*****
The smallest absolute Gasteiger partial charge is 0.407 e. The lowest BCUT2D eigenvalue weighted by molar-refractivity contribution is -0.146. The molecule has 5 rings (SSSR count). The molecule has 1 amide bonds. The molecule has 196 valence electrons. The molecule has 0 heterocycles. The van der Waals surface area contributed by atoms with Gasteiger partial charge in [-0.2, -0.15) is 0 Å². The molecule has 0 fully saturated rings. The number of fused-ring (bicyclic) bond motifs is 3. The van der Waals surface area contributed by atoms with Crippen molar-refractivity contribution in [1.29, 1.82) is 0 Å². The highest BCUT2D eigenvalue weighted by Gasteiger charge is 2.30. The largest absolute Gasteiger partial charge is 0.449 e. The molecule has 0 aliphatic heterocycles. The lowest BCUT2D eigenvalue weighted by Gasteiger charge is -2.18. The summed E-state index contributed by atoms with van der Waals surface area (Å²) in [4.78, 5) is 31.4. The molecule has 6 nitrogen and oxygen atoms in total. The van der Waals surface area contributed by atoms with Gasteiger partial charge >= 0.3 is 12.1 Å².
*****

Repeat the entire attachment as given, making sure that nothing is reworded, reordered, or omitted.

The smallest absolute Gasteiger partial charge is 0.407 e. The lowest BCUT2D eigenvalue weighted by molar-refractivity contribution is -0.146. The molecule has 5 rings (SSSR count). The molecule has 1 amide bonds. The molecule has 196 valence electrons. The molecule has 0 heterocycles. The van der Waals surface area contributed by atoms with Gasteiger partial charge in [-0.2, -0.15) is 0 Å². The molecule has 0 fully saturated rings. The number of fused-ring (bicyclic) bond motifs is 3. The van der Waals surface area contributed by atoms with Crippen molar-refractivity contribution in [1.29, 1.82) is 0 Å². The highest BCUT2D eigenvalue weighted by Gasteiger charge is 2.30. The largest absolute Gasteiger partial charge is 0.449 e. The molecule has 0 aliphatic heterocycles. The lowest BCUT2D eigenvalue weighted by Gasteiger charge is -2.18. The summed E-state index contributed by atoms with van der Waals surface area (Å²) in [4.78, 5) is 31.4. The molecule has 6 nitrogen and oxygen atoms in total. The van der Waals surface area contributed by atoms with Gasteiger partial charge >= 0.3 is 12.1 Å².